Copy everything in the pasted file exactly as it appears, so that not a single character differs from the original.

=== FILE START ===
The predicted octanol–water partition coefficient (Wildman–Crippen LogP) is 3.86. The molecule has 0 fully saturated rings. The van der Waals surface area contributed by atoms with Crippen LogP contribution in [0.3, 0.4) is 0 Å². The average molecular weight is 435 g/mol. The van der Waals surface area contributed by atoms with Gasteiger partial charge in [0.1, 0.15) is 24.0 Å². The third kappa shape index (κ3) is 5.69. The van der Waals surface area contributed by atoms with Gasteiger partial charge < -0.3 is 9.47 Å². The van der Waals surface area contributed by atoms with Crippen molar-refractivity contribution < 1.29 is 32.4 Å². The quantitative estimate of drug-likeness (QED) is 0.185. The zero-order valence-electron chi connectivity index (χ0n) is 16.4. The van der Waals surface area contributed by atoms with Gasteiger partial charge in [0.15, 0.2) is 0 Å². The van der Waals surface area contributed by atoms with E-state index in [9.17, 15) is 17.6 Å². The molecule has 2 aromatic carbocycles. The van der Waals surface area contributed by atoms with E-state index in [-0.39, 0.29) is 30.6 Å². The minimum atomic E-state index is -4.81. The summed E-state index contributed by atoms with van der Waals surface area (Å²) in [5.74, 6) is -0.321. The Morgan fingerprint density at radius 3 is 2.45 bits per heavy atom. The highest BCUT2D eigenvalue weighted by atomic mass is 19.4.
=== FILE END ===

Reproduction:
The predicted octanol–water partition coefficient (Wildman–Crippen LogP) is 3.86. The molecule has 0 fully saturated rings. The van der Waals surface area contributed by atoms with Crippen LogP contribution in [0.3, 0.4) is 0 Å². The average molecular weight is 435 g/mol. The van der Waals surface area contributed by atoms with Gasteiger partial charge in [0.1, 0.15) is 24.0 Å². The third kappa shape index (κ3) is 5.69. The van der Waals surface area contributed by atoms with Gasteiger partial charge < -0.3 is 9.47 Å². The van der Waals surface area contributed by atoms with Crippen molar-refractivity contribution < 1.29 is 32.4 Å². The quantitative estimate of drug-likeness (QED) is 0.185. The zero-order valence-electron chi connectivity index (χ0n) is 16.4. The van der Waals surface area contributed by atoms with Gasteiger partial charge in [0.15, 0.2) is 0 Å². The van der Waals surface area contributed by atoms with E-state index in [9.17, 15) is 17.6 Å². The molecule has 2 aromatic carbocycles. The van der Waals surface area contributed by atoms with E-state index in [-0.39, 0.29) is 30.6 Å². The minimum atomic E-state index is -4.81. The summed E-state index contributed by atoms with van der Waals surface area (Å²) in [5.74, 6) is -0.321. The Morgan fingerprint density at radius 3 is 2.45 bits per heavy atom. The highest BCUT2D eigenvalue weighted by atomic mass is 19.4.